A generation on from the first Caine Prize, African writers have brushed aside the expectations of the past and claimed the freedom of a global audience. Everyday acts and the feeling that what happens here can happen anywhere propel their storytelling. The Africa Report meets three writers on the move.
In his memoir One Day I Will Write About This Place Binyavanga Wainaina talks about 'kimay', a word he invented as a child to reflect a sort of linguistic missed beat, a perceived gap in cohesion between Kenya's many languages, perspectives and groups.
People always seem to want to know, as a writer, whether you are African enough
If harambee, the Kiswahili term that graces Kenya's coat of arms, is the act of pulling together despite differences, kimay is its solitary cousin: cut from the same cloth yet not afraid to flex its own voice.
A similar dichotomy is emerging in African literature.
When the Caine Prize for African Writing presented its first award in 2000, African literature was all about Harambee.
The first new voices to emerge carried the weight of shared expectations on their shoulders; the world, it seemed, saw them as Africa's spokespeople.
We wanted them to sing its praises, show its frayed corners, but still hold tight to tradition.
Works by writers such as Leila Aboulela and Helon Habila, the early winners of the prize, captured the unease of the tired Heart of Darkness trope but flirted with the Africa Rising narrative that was to come.
Then writers such as Chimamanda Ngozi Adichie and Teju Cole took the scene by storm, and literary networks like Kwani? – The Kenyan collective that hosts the annual Storymoja literature festival in Nairobi – emerged.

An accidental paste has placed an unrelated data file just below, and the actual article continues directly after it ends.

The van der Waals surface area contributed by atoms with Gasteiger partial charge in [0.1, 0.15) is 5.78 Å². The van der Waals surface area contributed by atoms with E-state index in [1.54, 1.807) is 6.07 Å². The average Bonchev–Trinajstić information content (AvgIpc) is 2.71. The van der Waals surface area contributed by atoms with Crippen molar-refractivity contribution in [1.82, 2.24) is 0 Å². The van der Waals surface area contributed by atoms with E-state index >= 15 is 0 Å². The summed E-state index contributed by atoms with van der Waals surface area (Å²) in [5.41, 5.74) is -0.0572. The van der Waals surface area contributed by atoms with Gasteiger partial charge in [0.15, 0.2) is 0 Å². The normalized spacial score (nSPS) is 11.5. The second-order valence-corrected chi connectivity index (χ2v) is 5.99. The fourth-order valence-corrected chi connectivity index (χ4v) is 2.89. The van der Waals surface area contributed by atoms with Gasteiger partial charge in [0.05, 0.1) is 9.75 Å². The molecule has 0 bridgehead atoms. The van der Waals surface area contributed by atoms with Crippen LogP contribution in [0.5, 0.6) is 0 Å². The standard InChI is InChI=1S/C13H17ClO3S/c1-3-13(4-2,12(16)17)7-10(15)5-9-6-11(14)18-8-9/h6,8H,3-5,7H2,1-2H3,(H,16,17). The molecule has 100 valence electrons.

As publishing houses like Farafina Books popped up on the continent, the world began to realise that not all African writers were on a mission to shape the world's perception of Africa.
Some, of course, wanted to forge a 21st-century narrative, but others just wanted to write.
"I don't write for a Western audience or a Nigerian audience," Habila said. "I write for whoever wants to read."
Recent work by a new generation of African writers – E.C. Osundu, A. Igoni Barrett, Jennifer Nansubuga Makumbi and Taiye Selasi, for instance – embraces the everyday and the in-between.
Their stories take place on planes and trains, in bars and clubs, in gardens and department stores and traffic jams.
In his 2013 essay for The New Yorker, 'The Return', the Libyan writer Hisham Matar – who lives in London – wrote about his "bloody-minded commitment to rootlessness" and his "silent condemnation of those fellow exiles who wished to assimilate".
Embracing the in-between
As the Ugandan writer Doreen Baingana said, "People always seem to want to know, as a writer, whether you are African enough. But a foreign experience can be just as African as time spent on the continent."
Many of today's African writers have come to the forefront thanks to time spent in Europe or the US, where resources and residencies are more plentiful.
As a result, sometimes their work is laden with the influence of diaspora, and sometimes it draws on inspiration from a more bucolic ideal of African life.
But oftentimes, it's simply somewhere in-between.
"What I wanted to know," writes Kenya's Okwiri Oduor in her recent short story 'My Father's Head,' which won the Caine Prize in 2014, "was what type of person Father Ignatius thought he was, instructing others to distribute their love like this or like that, as though one could measure love on weights, pack it inside glass jars or place it on shelves for the neighbours to pick as they pleased."
As with love, so too with literature. African writing no longer has to be the well-behaved kid in the school playground, dressed in a starched school uniform and uncomfortably tasked with impressing his peers and shaking off tired expectations.
It no longer needs to veer wildly between the palava hut of the village and the ever-sweaty streets of Africa's megacities; of course it draws on those places, but from plenty of others too. ●